Nejib Belhedi, Preparing For All Contingencies

Nejib Belhedi, Preparing For All Contingencies

Nejib Belhedi continues on his swim along the border of Tunisia. As he nears the Libyan border, the social unrest in the area presents a different kind of risk on the swim than open water swimmers usually face.

However, the local community of Ben Guerdane (Arabic: بن ڤردان‎ Bin Qirdan) is helping Nejib. This coastal town in southeastern Tunisia, known for its large population (15,000+) of dromedaries, is 32K from the border with Libya and is the last major city in Tunisia before the border between Libya and Tunisia.

This Sunday, Nejib will be supported by many local children and teenagers along with the general public as they celebrate the ambiance of peace that Nejib has developed along his Swim Across Tunisia.

Now, at Ben Guerdane, the swim of peace is seen as a bridge-builder between peoples. The swim is getting a lot of media attention. Its success is founded due to the immediate needs of the moment as well as the best expression of peace including enabling more interaction and communication with the Libyan people in the other side of the border,” explained Nejib.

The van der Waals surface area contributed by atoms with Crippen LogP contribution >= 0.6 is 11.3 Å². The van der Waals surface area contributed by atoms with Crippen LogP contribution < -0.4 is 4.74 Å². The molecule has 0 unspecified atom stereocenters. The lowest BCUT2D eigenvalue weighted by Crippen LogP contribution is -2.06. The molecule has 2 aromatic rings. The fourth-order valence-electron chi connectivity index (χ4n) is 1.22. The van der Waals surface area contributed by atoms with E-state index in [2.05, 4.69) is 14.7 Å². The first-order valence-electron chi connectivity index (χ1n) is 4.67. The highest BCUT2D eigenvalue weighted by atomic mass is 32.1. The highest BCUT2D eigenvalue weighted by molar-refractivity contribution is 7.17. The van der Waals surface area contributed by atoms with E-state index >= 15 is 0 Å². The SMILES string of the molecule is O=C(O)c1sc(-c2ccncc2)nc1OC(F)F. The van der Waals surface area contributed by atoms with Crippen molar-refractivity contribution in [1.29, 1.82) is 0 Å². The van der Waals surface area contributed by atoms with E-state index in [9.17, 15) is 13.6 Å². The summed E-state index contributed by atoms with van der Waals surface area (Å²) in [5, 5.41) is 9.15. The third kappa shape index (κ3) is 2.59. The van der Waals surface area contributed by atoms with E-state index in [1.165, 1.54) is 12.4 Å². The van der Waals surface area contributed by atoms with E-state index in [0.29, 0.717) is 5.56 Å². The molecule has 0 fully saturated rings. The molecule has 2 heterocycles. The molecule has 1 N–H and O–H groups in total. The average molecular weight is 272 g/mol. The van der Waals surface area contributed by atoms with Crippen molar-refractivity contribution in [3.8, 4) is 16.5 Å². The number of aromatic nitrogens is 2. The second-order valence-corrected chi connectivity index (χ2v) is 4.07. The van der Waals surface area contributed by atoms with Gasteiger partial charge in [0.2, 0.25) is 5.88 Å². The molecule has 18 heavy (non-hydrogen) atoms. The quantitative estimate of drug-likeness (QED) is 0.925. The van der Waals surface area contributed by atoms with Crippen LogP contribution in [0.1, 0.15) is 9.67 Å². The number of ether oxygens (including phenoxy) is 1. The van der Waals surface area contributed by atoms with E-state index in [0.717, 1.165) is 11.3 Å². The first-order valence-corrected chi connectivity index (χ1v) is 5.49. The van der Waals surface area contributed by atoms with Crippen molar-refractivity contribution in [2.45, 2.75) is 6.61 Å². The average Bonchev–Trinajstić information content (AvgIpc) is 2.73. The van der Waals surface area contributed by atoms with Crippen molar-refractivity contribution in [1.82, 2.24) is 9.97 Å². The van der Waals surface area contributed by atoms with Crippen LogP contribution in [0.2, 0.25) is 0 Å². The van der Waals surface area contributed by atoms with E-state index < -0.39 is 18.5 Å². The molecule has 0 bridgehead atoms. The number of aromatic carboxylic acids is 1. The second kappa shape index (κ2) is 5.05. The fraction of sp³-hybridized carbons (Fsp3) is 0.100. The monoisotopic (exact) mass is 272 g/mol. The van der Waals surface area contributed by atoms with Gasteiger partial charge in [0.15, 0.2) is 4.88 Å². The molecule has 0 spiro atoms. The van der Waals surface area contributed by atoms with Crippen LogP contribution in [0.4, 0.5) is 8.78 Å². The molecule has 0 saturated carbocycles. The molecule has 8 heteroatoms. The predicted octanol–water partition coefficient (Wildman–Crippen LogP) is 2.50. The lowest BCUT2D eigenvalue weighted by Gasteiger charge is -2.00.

However, in light of the turmoil in the region, Nejib has had to work with the local authorities to establish specific security arrangements and organizational procedures and protocols. So he will swim 7K around Al Ketf Island in the Al Ketf Port from the mainland rather to swim along the coast until the border with Libya.

I will swim 5 loops around Al Ketf Island which is equivalent to 10 kilometers. By this course, the swim will give the opportunity to the Tunisian Army and to the local security forces to control the zone around my swim and to avoid me and the public present to be exposed to any kinds of threat.”

Nejib will stay in the refugee camp near the area with the Tunisian army throughout this weekend before and after his swim. “I will swim a lot and share good times with my military friends, the refugees and the staff of refugees international committee. I never imagined that this swim of peace would be so integrated into the exceptional geo-political situation that is so near to the heart of the refugees. It seems that a cap, goggles and swimsuit are well accepted as a common thread of language for peaceful causes.”

Swimmers are certainly multi-lingual and multi-cultural in that regard.

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